Displaying articles for: December 2013

Lines to Remember: A Year in Poetry

The critic and author of The Forage House looks back on some of 2013's most memorable verse.

 

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A Dickens of a Christmas

Dickens did not quite "invent" Christmas, as it is sometimes claimed, but, ever since A Christmas Carol was published in 1843, Scrooge's Yuletide nightmares and joyful Christmas morning have become as much a part of the popular idea of the season as Christmas trees and endless, maddening renditions of "Jingle Bells." A little searching yields about 1,700 different editions of A Christmas Carol for sale, and theatrical performances are an annual tradition.

 

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A Peruvian Investor Walks into a Packard Plant

"A Peruvian investor recently purchased the Packard Plant, the iconic Detroit ruin, closed since the nineteen-fifties and sprawling over 40 acres. Fernando Palazuelo, the proud new owner, forked over $400,000 for the factory, which he described to Bloomberg News as 'the best opportunity in the world.' He plans to live on the premises, with the future rehab transforming the mouldering site, in the words of the article, into 'a vibrant hub of automotive suppliers, offices, shops, lofts and maybe even a go-kart track...'"

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Culinary Charmers of 2013

Critic and ardent home cook Heller McAlpin recommends new cookbooks whose winning voices and visual delights are just as beguiling as the dishes they highlight.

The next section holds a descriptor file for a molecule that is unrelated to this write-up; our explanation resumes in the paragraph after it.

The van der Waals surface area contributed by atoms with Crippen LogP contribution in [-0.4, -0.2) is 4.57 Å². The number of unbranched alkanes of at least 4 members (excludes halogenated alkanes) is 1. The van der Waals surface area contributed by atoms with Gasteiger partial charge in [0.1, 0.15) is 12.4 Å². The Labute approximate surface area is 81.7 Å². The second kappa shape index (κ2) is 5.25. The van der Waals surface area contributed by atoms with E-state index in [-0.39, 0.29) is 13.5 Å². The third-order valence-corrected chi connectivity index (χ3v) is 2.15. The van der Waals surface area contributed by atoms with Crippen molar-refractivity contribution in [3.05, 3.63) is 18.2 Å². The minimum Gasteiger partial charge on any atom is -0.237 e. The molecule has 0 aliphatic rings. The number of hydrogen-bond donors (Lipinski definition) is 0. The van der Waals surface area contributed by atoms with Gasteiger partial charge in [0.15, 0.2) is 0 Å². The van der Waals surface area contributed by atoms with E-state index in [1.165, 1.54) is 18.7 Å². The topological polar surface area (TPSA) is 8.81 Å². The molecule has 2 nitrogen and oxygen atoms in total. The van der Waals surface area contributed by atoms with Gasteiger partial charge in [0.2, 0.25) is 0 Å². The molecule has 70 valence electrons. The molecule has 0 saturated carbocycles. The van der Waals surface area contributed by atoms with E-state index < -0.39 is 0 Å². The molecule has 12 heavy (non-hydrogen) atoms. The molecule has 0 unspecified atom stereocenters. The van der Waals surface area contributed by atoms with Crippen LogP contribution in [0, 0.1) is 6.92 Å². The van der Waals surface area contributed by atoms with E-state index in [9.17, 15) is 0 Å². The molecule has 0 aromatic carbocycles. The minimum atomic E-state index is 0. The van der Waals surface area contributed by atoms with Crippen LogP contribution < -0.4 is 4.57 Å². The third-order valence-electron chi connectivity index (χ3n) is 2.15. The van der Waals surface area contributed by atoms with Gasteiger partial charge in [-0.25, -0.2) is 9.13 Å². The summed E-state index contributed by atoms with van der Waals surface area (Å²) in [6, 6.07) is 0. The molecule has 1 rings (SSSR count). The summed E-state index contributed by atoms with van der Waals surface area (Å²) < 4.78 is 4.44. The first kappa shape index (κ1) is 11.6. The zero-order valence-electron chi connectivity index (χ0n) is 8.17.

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Five Overlooked SF/F/H Books of 2013

What are the four novels and one knockout story collection that our speculative fiction expert Paul Di Filippo proclaims 2013's greatest "Overlooked SF, Fantasy, & Horror"?

 

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Nelson Mandela, 1918-2013

"It was during those long and lonely years that my hunger for the freedom of my own people became a hunger for the freedom of all people, white and black. I knew as well as I knew anything that the oppressor must be liberated just as surely as the oppressed. A man who takes away another man's freedom is a prisoner of hatred, he is locked behind the bars of prejudice and narrow-mindedness. I am not truly free if I am taking away someone else's freedom, just as surely as I am not free when my freedom is taken from me. The oppressed and the oppressor alike are robbed of their humanity." -- Nelson Mandela, who died on December 5th, at the age of 95

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July 24: On this day in 1725 John Newton, the slave trader-preacher who wrote the hymn "Amazing Grace," was born.

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Books, CDs, DVDs to know about now
Paradise and Elsewhere

Canadian short story marvel Kathy Page emerges as the Alice Munro of the supernatural from these heartfelt tales of shapeshifting swimmers, mild-mannered cannibals, and personality-shifting viruses transmitted through kisses.

Pastoral

When a persuasive pastor arrives in a sleepy farm town, his sage influence has otherworldly results (talking sheep, a mayor who walks on water). But can he pull off the miracle of finding kindly local Liz Denny the love of her life?  Small wonder looms large in this charmer from Andre Alexis.

The Hundred-Year House

When a poetry scholar goes digging through the decrepit estate of his wife's family to uncover a bygone arts colony's strange mysteries, he awakens a tenacious monster: his mother-in-law. A wickedly funny take on aging aristocracies from author Rebecca Makkai (The Borrower).